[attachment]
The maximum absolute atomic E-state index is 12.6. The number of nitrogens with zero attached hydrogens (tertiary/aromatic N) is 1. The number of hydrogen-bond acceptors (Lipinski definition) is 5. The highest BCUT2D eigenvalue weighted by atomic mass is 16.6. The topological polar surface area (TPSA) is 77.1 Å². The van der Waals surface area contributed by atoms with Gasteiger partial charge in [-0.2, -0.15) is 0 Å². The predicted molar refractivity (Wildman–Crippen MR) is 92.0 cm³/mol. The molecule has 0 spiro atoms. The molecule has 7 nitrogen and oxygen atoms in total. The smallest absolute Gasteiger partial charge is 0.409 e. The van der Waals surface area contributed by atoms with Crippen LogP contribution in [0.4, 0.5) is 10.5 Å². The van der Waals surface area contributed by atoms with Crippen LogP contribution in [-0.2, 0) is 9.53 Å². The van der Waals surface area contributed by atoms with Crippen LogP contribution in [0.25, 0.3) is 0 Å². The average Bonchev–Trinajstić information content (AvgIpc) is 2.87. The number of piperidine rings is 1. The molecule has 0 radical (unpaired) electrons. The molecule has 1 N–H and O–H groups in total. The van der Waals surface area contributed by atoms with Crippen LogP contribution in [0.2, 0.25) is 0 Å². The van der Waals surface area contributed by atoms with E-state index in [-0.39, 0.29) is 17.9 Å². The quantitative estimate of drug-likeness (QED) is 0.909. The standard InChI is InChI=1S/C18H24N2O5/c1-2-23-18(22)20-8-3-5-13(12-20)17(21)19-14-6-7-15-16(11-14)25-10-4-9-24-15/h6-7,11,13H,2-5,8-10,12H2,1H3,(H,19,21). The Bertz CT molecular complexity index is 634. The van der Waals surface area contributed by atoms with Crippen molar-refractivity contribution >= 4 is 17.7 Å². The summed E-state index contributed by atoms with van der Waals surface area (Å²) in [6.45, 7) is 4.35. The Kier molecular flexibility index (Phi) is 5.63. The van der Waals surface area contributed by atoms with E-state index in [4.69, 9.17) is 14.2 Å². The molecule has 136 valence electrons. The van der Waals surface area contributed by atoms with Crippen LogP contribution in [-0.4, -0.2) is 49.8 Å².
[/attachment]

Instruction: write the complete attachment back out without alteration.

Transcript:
The maximum absolute atomic E-state index is 12.6. The number of nitrogens with zero attached hydrogens (tertiary/aromatic N) is 1. The number of hydrogen-bond acceptors (Lipinski definition) is 5. The highest BCUT2D eigenvalue weighted by atomic mass is 16.6. The topological polar surface area (TPSA) is 77.1 Å². The van der Waals surface area contributed by atoms with Gasteiger partial charge in [-0.2, -0.15) is 0 Å². The predicted molar refractivity (Wildman–Crippen MR) is 92.0 cm³/mol. The molecule has 0 spiro atoms. The molecule has 7 nitrogen and oxygen atoms in total. The smallest absolute Gasteiger partial charge is 0.409 e. The van der Waals surface area contributed by atoms with Crippen LogP contribution in [0.4, 0.5) is 10.5 Å². The van der Waals surface area contributed by atoms with Crippen LogP contribution in [-0.2, 0) is 9.53 Å². The van der Waals surface area contributed by atoms with Crippen LogP contribution in [0.25, 0.3) is 0 Å². The average Bonchev–Trinajstić information content (AvgIpc) is 2.87. The number of piperidine rings is 1. The molecule has 0 radical (unpaired) electrons. The molecule has 1 N–H and O–H groups in total. The van der Waals surface area contributed by atoms with Crippen LogP contribution in [0.2, 0.25) is 0 Å². The van der Waals surface area contributed by atoms with E-state index in [-0.39, 0.29) is 17.9 Å². The quantitative estimate of drug-likeness (QED) is 0.909. The standard InChI is InChI=1S/C18H24N2O5/c1-2-23-18(22)20-8-3-5-13(12-20)17(21)19-14-6-7-15-16(11-14)25-10-4-9-24-15/h6-7,11,13H,2-5,8-10,12H2,1H3,(H,19,21). The Bertz CT molecular complexity index is 634. The van der Waals surface area contributed by atoms with Crippen molar-refractivity contribution >= 4 is 17.7 Å². The summed E-state index contributed by atoms with van der Waals surface area (Å²) in [6.45, 7) is 4.35. The Kier molecular flexibility index (Phi) is 5.63. The van der Waals surface area contributed by atoms with E-state index in [4.69, 9.17) is 14.2 Å². The molecule has 136 valence electrons. The van der Waals surface area contributed by atoms with Crippen LogP contribution in [-0.4, -0.2) is 49.8 Å².